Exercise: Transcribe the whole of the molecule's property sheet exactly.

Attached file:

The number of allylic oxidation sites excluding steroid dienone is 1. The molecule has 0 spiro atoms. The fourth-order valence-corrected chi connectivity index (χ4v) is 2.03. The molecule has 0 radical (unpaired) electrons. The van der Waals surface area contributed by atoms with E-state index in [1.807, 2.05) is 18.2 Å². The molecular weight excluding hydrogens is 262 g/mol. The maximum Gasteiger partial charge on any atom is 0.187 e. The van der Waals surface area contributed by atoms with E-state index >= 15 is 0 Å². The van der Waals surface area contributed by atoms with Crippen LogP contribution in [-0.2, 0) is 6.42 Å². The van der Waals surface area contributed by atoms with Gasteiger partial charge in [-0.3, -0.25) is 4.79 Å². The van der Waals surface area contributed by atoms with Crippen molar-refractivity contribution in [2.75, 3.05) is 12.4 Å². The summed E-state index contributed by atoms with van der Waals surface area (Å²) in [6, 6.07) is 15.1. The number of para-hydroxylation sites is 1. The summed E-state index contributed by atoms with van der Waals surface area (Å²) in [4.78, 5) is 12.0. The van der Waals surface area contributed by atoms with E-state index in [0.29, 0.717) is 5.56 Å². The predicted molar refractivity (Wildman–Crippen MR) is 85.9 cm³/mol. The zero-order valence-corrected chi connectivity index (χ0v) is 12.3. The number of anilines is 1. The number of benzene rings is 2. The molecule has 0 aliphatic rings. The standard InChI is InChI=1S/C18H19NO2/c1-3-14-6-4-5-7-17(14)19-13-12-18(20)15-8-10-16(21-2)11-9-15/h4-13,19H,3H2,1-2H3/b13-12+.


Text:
The number of allylic oxidation sites excluding steroid dienone is 1. The molecule has 0 spiro atoms. The fourth-order valence-corrected chi connectivity index (χ4v) is 2.03. The molecule has 0 radical (unpaired) electrons. The van der Waals surface area contributed by atoms with E-state index in [1.807, 2.05) is 18.2 Å². The molecular weight excluding hydrogens is 262 g/mol. The maximum Gasteiger partial charge on any atom is 0.187 e. The van der Waals surface area contributed by atoms with E-state index >= 15 is 0 Å². The van der Waals surface area contributed by atoms with Crippen LogP contribution in [-0.2, 0) is 6.42 Å². The van der Waals surface area contributed by atoms with Gasteiger partial charge in [-0.3, -0.25) is 4.79 Å². The van der Waals surface area contributed by atoms with Crippen molar-refractivity contribution in [2.75, 3.05) is 12.4 Å². The summed E-state index contributed by atoms with van der Waals surface area (Å²) in [6, 6.07) is 15.1. The number of para-hydroxylation sites is 1. The summed E-state index contributed by atoms with van der Waals surface area (Å²) in [4.78, 5) is 12.0. The van der Waals surface area contributed by atoms with E-state index in [0.29, 0.717) is 5.56 Å². The predicted molar refractivity (Wildman–Crippen MR) is 85.9 cm³/mol. The zero-order valence-corrected chi connectivity index (χ0v) is 12.3. The number of anilines is 1. The number of benzene rings is 2. The molecule has 0 aliphatic rings. The standard InChI is InChI=1S/C18H19NO2/c1-3-14-6-4-5-7-17(14)19-13-12-18(20)15-8-10-16(21-2)11-9-15/h4-13,19H,3H2,1-2H3/b13-12+.